How Is Negligence Proved In A California Wrongful Death Case?
To prove negligence in a California wrongful death case, the plaintiff must prove that all elements of wrongful death, a duty of care, breach of duty, causation, and damages were present.
Duty of Care
The plaintiff must show the court that the defendant(s) owed the deceased person a duty of care in the situation they were in. For example, in wrongful death caused by a car accident, the plaintiff must prove to the court that the defendant was obliged to obey traffic rules and drive carefully.
Breach of Duty of Care
The plaintiff must provide evidence in court to show that the defendant’s inaction or actions breached the duty of care owed to the decedent. Again, from our previous example, the plaintiff must prove that the defendant breached the duty of care owed to the deceased person by failing to obey traffic laws like running a red light or speeding.
When the plaintiff only shows that the defendant breached a duty in some way or broke the law in some other manner, it is not enough. The plaintiff must also prove that a particular action or inaction by the defendant was the direct cause (and not some other factor) of the wrongful death. So, even if the defendant was speeding while driving, he/she is not liable for the deceased’s death if the death if something else cause it, such as a mechanical malfunction on the decedent’s vehicle.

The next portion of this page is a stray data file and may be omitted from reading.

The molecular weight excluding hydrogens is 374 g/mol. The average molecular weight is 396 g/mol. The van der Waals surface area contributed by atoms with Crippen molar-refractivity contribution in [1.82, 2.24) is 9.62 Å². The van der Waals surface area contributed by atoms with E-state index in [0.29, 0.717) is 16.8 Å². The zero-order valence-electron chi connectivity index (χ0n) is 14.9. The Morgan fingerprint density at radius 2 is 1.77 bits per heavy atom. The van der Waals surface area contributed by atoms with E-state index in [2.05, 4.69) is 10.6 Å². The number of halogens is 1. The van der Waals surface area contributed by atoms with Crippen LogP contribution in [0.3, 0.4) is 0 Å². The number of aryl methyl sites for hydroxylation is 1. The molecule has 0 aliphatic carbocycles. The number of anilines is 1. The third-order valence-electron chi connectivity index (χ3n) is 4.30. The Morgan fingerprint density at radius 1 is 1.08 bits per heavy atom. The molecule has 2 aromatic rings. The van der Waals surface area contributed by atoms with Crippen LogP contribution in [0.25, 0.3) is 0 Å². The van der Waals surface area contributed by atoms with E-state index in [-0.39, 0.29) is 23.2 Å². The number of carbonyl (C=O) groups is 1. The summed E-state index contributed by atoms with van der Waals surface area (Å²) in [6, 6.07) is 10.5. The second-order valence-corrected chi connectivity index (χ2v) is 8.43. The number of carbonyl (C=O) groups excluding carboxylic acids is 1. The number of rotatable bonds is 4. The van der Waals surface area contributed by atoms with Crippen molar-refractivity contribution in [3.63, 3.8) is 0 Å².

The defendant’s action or inaction directly caused the decedent’s untimely death.
How Do You Begin a Wrongful Death Claim in California?
This step involves preparing to file a lawsuit. The deceased’s estate personal representatives, along with the attorney, need to:
- Set up the estate in the decedent’s home county or where the deceased person might have filed a personal injury claim if they were alive. The civil claim must be brought within two years from the date of the death.
- Investigate the facts and circumstances of the death. The estate will set up an inquiry to lead investigations through the help of their attorney.
- Determine and notify responsible parties. Once the investigations are done, the attorney will inform the at-fault party about the intent to file a civil claim against them.
- Negotiate & Settle. Sometimes, the defendant may approach the plaintiff with an offer to settle the case out of court. You can still proceed with your lawsuit if you don’t take the deal.